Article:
PHL women’s kendo team bags silver in HK tilt
by Roehl Nino Bautista, March 7, 2014 2:10pm
PTVSports Features the IGA-Ken Delegation to the 14th Hong Kong Asian Open Kendo Championships
Feature on the Club’s preparations, aired February 27, 2014. (Skip ahead to 18m 32s)
Feature on the Club’s results from the tournament, aired March 6, 2014. (Skip ahead to 11m 20s)
PTV-4 Good Morning Boss – Juan Life Kendo Feature
Shown on January 1, 2014. Hosted by Mr. Jo Tamesis of PTV-4.
For the first time, a PHL women’s kendo team competes internationally
A segment for “Tropang Potchi” – Sept.01, 2012 – Julian Trono and Miggy Jimenez with IGA Kendo Club at Arena Fitness, Quezon City
How kendo strengthens a child’s body and mind
By Glenna Aquino
Philippine Daily Inquirer
DateFirst Posted 01/20/2010
I recently enrolled my nine-year-old godson and, after a few lessons, he says it?s better than soccer
KENDO IS A CENTURIES-OLD Japanese fencing still practiced today by avid martial artists around the world. It is a good way of building character, self-discipline and self-respect while one is still young.
More than 20 years have passed, but I still remember my first kendo class like it was yesterday. At first, I felt intimidated and very out of place. I was the lone female and oldest member of the class, the average age being 14.
But after several months I wished I had started earlier. It not only provided a full body workout, it also made me focus and believe in myself in a quiet way. I had stopped being fearful.
It helped me go through a difficult period in my life without my even knowing it.
After a few years, I eventually had to stop because of a joint disorder in my knee. But to this day, when all other forms of martial arts are increasingly becoming popular choices for intense workouts, I would still choose kendo and encourage it for kids. I recently enrolled my nine-year-old godson in a kendo class, and after a few lessons, he says it’s better than soccer.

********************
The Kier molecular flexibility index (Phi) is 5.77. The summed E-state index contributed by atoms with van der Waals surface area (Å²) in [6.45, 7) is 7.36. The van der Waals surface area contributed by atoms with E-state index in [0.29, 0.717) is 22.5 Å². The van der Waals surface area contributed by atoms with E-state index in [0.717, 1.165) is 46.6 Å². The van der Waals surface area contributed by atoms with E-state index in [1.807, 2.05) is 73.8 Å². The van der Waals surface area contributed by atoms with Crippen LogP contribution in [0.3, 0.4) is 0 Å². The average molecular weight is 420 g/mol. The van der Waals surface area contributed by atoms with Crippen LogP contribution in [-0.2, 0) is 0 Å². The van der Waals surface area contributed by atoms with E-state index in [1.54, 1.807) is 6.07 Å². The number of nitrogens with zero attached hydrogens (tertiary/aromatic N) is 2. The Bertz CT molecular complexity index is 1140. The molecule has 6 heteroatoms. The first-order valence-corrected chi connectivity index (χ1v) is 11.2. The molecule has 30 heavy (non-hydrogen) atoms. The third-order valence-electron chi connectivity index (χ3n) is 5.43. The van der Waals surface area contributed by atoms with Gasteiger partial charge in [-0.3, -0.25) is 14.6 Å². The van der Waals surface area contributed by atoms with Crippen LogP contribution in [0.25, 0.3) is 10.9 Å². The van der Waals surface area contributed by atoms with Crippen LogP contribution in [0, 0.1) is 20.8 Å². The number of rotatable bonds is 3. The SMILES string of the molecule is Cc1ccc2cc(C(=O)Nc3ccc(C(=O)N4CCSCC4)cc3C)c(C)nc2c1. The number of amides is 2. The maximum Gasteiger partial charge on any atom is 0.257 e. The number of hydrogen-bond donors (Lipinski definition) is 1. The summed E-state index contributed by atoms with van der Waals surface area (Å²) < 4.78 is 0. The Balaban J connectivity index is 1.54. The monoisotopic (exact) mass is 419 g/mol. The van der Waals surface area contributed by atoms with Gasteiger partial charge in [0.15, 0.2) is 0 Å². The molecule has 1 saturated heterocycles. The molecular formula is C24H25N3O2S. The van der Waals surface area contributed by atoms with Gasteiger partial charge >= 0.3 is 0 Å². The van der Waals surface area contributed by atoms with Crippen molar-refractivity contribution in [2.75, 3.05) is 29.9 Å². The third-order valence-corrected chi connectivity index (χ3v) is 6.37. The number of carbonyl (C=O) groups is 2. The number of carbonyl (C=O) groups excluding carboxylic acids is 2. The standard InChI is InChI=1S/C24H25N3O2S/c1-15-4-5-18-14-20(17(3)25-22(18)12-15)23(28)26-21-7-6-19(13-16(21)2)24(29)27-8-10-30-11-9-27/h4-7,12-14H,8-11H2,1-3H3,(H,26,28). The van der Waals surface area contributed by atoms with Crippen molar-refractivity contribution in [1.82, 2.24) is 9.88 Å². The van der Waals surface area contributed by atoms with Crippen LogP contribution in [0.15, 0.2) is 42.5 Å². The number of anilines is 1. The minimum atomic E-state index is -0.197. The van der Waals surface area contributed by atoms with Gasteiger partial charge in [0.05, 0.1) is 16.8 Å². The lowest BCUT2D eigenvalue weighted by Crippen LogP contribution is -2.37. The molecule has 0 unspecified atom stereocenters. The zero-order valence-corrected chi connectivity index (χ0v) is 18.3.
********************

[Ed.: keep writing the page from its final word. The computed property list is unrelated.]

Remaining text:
Martial arts benefit children in many ways. Not only does it give the obvious chance to strengthen a child’s body, it also gives a chance to strengthen the child’s mind.
“So fares the soul, so fares the body” is the Herald Kendo Club’s mantra.
Every Saturday, from 10 a.m. to 12 noon, kendo lessons are given at Herald Suites, Don Chino Roces Ave., Makati, by Koji Igarashi, a Manila-based executive of a Japanese company. Igarashi, who used to be a regular guest at Herald Suites before he became based in Manila, started teaching kendo last year to three young boys (aged 6 to 13).
A passionate Kendo practitioner, Igarashi saw the chance to keep the centuries-old martial arts alive and impart its many benefits, this time, exclusively to children.
The informal Saturday sessions with the three boys have now become organized into regular classes, now counting 12 students.
Martial arts, like all sports, act as platform for child-parent relationships. They have something to talk about apart from the usual banter that goes on between them.
It also teaches children how to handle conflict inside themselves, as well as conflict they may face outside of the home. Most of all, it teaches a child other ways to express himself other than through violence. Kendo molds the mind, heart and body while cultivating a strong spirit.
Despite having a sports-like atmosphere, kendo remains steeped in tradition kept active and alive by associations, groups and individuals like Koji Igarashi who will carry it far into the future. This January, the Herald Kendo Club of Manila will be formally established under the auspices of Herald Suites.
For inquiries, e-mail firstname.lastname@example.org.